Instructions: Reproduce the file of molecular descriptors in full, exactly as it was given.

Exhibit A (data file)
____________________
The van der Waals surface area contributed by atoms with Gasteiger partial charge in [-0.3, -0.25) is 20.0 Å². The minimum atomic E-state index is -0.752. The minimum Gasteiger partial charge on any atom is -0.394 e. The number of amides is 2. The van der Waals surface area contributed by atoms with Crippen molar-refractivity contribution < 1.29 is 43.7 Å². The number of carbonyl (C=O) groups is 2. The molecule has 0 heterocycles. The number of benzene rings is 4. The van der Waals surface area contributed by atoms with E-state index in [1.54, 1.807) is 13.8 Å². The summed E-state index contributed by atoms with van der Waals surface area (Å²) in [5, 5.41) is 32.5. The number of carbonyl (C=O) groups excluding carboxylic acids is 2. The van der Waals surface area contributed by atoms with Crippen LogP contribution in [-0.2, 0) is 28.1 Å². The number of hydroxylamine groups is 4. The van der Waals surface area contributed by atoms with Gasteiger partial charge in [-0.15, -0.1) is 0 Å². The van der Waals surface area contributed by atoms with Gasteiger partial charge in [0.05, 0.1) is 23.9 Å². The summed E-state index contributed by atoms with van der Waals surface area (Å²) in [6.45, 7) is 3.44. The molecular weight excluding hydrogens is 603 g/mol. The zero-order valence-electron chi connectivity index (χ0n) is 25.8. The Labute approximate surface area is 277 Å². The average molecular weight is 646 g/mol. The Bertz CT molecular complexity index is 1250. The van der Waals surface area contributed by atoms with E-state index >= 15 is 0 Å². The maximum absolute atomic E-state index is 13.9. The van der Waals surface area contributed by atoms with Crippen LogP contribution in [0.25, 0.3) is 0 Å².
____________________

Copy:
The van der Waals surface area contributed by atoms with Gasteiger partial charge in [-0.3, -0.25) is 20.0 Å². The minimum atomic E-state index is -0.752. The minimum Gasteiger partial charge on any atom is -0.394 e. The number of amides is 2. The van der Waals surface area contributed by atoms with Crippen molar-refractivity contribution < 1.29 is 43.7 Å². The number of carbonyl (C=O) groups is 2. The molecule has 0 heterocycles. The number of benzene rings is 4. The van der Waals surface area contributed by atoms with E-state index in [1.54, 1.807) is 13.8 Å². The summed E-state index contributed by atoms with van der Waals surface area (Å²) in [5, 5.41) is 32.5. The number of carbonyl (C=O) groups excluding carboxylic acids is 2. The van der Waals surface area contributed by atoms with Crippen LogP contribution in [-0.2, 0) is 28.1 Å². The number of hydroxylamine groups is 4. The van der Waals surface area contributed by atoms with Gasteiger partial charge in [-0.15, -0.1) is 0 Å². The van der Waals surface area contributed by atoms with Gasteiger partial charge in [0.05, 0.1) is 23.9 Å². The summed E-state index contributed by atoms with van der Waals surface area (Å²) in [6.45, 7) is 3.44. The molecular weight excluding hydrogens is 603 g/mol. The zero-order valence-electron chi connectivity index (χ0n) is 25.8. The Labute approximate surface area is 277 Å². The average molecular weight is 646 g/mol. The Bertz CT molecular complexity index is 1250. The van der Waals surface area contributed by atoms with E-state index >= 15 is 0 Å². The maximum absolute atomic E-state index is 13.9. The van der Waals surface area contributed by atoms with Crippen LogP contribution in [0.25, 0.3) is 0 Å².